Smart Meter Update

21 Nov 2017

With the introduction of second generation Smart Meters (SMETS2) from next year, concerns relating to the accuracy and security of the first generation meters (SMETS1) are being addressed and the future for Smart Meters is looking a lot more positive.

The Government is standing by its pledge to offer all households the option of a Smart Meter by 2020 as they are believed to offer a solution to he industry-wide problem of billing errors, eliminate the need for manual meter reading and help households reduce energy consumption. The energy companies, in broad agreement of the policy, are responsible for training installers and fitting the meters.

How the SMETS2 meters will improve on SMETS1

Accuracy - Some customers with SMETS1 meters have been receiving extraordinarily high bills because their meters have been feeding inaccurate information through to energy providers. SMETS2 meters will address these issues by providing more accurate readings and positive developments from some of the energy providers will help householders understand the readings with more accessible technology. For instance Ovo, one of the newer suppliers and a supporter of smart meter technology, has developed a mobile app to help its customers understand what they are seeing. The app clearly sets out readings, shows a current balance and offers comparisons with usage and costs over recent months making the system significantly more user-friendly.

Flexibility - Those with SMETS 1 smart meters have had problems when switching suppliers as the technologies the companies use hasn’t been compatible and data can’t be shared. Landis+Gyr, the UK’s largest smart meter manufacturer says that the second-generation SMETS2 meters will be able to cope when households change suppliers and retain functionality post-switch.

Connectivity - Accounts of the SMETS1 meters not working properly in areas where there is poor mobile phone reception have been common, but these issues have been addressed in the second generation meters and connectivity will be improved.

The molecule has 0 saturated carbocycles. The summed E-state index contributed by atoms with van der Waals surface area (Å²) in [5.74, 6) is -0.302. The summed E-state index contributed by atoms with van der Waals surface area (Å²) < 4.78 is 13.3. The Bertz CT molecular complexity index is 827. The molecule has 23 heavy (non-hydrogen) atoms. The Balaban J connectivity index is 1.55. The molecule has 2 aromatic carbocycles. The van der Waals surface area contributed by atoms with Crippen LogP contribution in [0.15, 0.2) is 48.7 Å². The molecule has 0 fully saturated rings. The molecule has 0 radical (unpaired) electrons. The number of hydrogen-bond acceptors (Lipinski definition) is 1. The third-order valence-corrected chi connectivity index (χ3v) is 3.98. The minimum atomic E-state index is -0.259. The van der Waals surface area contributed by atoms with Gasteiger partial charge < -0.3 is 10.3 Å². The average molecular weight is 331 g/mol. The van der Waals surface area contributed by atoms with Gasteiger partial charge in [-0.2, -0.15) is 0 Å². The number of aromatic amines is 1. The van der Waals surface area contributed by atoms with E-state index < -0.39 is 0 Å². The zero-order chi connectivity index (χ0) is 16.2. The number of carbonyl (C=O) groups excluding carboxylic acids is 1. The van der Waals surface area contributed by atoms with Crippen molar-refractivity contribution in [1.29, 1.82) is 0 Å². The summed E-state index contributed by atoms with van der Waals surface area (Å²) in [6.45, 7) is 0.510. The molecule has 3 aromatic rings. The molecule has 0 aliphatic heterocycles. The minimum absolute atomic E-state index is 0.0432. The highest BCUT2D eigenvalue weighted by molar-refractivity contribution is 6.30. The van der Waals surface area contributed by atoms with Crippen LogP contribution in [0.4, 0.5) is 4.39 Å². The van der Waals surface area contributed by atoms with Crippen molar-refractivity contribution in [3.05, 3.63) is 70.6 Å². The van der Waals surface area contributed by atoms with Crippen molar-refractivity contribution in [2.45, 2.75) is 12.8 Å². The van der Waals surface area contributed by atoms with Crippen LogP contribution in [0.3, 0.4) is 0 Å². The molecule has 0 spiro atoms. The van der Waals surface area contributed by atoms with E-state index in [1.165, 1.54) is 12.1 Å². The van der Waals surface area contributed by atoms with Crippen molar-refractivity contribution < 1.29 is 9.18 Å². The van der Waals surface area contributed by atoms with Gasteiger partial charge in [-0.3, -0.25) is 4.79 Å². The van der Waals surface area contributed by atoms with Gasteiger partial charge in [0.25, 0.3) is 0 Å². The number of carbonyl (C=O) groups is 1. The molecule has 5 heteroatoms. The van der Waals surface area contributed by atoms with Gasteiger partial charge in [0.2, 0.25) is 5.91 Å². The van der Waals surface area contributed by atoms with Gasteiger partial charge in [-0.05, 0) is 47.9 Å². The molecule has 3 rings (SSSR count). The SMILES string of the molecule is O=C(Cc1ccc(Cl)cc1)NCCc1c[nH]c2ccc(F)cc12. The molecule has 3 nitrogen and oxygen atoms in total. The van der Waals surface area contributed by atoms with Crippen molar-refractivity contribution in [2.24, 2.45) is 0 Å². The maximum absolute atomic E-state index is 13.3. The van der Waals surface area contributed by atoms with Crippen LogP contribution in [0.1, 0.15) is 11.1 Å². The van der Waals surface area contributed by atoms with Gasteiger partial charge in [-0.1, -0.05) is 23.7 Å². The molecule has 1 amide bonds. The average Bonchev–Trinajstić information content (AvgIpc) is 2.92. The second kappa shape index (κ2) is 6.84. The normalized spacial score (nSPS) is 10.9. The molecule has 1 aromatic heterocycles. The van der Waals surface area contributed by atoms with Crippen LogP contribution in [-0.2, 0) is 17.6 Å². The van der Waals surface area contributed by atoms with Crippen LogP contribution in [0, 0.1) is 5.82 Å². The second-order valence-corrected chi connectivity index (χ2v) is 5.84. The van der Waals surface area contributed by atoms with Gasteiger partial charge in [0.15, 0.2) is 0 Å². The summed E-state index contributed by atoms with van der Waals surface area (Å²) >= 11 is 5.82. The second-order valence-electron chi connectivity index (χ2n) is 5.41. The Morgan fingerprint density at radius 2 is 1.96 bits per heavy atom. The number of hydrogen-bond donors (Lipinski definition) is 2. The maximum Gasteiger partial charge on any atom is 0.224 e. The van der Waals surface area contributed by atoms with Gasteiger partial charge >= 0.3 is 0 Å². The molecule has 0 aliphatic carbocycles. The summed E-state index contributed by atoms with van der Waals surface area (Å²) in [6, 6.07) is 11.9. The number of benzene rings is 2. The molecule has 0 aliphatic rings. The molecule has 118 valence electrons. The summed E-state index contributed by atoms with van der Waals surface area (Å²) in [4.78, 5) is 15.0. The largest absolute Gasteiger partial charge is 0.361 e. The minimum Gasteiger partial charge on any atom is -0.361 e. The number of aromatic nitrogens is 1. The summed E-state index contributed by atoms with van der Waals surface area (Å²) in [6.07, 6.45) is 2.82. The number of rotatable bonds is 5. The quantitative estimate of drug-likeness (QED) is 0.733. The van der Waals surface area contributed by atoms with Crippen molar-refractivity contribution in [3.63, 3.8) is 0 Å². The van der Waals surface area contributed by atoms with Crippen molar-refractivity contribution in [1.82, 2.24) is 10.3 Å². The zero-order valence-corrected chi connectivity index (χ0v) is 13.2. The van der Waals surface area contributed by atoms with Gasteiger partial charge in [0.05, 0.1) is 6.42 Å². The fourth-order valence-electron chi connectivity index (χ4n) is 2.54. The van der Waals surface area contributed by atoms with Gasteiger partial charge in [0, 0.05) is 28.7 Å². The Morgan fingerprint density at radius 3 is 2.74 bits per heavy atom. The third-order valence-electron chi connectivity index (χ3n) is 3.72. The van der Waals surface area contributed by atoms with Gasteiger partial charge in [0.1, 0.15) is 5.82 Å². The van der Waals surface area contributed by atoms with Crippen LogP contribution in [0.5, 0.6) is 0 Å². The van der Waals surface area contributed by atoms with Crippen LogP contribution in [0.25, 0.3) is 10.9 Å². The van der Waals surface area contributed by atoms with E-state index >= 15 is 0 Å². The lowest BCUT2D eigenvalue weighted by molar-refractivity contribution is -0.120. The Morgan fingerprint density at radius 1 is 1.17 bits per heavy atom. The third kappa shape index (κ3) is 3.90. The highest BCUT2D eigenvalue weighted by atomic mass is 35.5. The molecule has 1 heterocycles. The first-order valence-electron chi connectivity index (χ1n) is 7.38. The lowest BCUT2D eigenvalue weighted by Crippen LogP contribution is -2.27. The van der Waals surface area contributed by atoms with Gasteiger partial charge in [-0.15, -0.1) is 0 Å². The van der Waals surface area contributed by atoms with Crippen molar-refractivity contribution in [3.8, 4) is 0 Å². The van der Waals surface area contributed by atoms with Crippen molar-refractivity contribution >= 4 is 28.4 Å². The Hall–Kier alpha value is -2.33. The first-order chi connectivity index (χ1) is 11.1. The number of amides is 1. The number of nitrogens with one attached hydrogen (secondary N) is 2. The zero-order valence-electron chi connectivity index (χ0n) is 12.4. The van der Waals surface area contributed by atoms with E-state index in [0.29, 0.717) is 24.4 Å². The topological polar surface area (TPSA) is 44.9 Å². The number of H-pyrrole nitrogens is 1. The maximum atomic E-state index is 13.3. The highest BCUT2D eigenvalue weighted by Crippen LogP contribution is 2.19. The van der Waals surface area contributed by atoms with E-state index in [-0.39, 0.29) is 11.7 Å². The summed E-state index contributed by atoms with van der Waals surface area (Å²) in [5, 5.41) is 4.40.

Reducing Energy Costs – Some householders have been disappointed with the savings they have made on their energy bills after their meters have been installed, but this too, is likely to be a thing of the past as energy companies are developing ways to attract new business. British Gas have said that customers save an average of £30 a year by using a smart meter and Ofgem has suggested that energy companies will be able to offer better deals to smart meter customers who use energy outside peak hours. Pressure has been growing on energy suppliers to ditch standard tariffs. From next year, for example, E.On customers with smart meters will no longer pay its so-called "standard variable tariff", which is the default option they are moved onto when they have finished a fixed deal.

Second Generation Smart Meters

Following a successful small-scale trial in the UK, this summer, the new smart meters are due to be rolled out from 2018. As well as smoothing out the teething problems of their forerunners, the new meters are expected to unlock a raft of innovative features, including time-of-use tariffs and peer-to-peer energy trading so that customers will be able to track and record their energy usage. Smart data will be used to harness household solar power, battery packs and electric vehicle charging, creating more efficient holistic energy systems.  Households will find themselves in a position to feed supply back into the grid, as well as draw from it.

With these new developments, smart meters look to be set for a brighter future and with the Department for Business, Energy & Industrial Strategy (BEIS) calculating that nearly 350,000 units are being fitted every month, it’s surely a good time to promote your smart meter courses. 

For more information about our Smart Meter qualifications, click here